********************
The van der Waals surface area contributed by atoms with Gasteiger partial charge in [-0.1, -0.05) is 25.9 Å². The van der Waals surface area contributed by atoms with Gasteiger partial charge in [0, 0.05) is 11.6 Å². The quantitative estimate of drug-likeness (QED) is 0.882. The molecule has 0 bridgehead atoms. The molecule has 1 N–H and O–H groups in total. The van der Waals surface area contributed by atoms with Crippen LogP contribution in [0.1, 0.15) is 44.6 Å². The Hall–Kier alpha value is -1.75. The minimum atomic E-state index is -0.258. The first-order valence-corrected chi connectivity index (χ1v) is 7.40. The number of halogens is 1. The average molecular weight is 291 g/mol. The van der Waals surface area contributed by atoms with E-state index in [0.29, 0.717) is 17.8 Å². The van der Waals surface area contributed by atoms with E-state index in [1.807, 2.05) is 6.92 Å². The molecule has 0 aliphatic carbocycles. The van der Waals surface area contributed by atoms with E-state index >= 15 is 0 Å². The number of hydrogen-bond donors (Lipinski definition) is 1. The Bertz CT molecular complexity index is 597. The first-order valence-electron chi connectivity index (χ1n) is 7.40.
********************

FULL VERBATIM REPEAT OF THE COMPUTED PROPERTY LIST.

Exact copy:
The van der Waals surface area contributed by atoms with Gasteiger partial charge in [-0.1, -0.05) is 25.9 Å². The van der Waals surface area contributed by atoms with Gasteiger partial charge in [0, 0.05) is 11.6 Å². The quantitative estimate of drug-likeness (QED) is 0.882. The molecule has 0 bridgehead atoms. The molecule has 1 N–H and O–H groups in total. The van der Waals surface area contributed by atoms with Crippen LogP contribution in [0.1, 0.15) is 44.6 Å². The Hall–Kier alpha value is -1.75. The minimum atomic E-state index is -0.258. The first-order valence-corrected chi connectivity index (χ1v) is 7.40. The number of halogens is 1. The average molecular weight is 291 g/mol. The van der Waals surface area contributed by atoms with E-state index in [0.29, 0.717) is 17.8 Å². The van der Waals surface area contributed by atoms with E-state index in [1.807, 2.05) is 6.92 Å². The molecule has 0 aliphatic carbocycles. The van der Waals surface area contributed by atoms with E-state index >= 15 is 0 Å². The number of hydrogen-bond donors (Lipinski definition) is 1. The Bertz CT molecular complexity index is 597. The first-order valence-electron chi connectivity index (χ1n) is 7.40.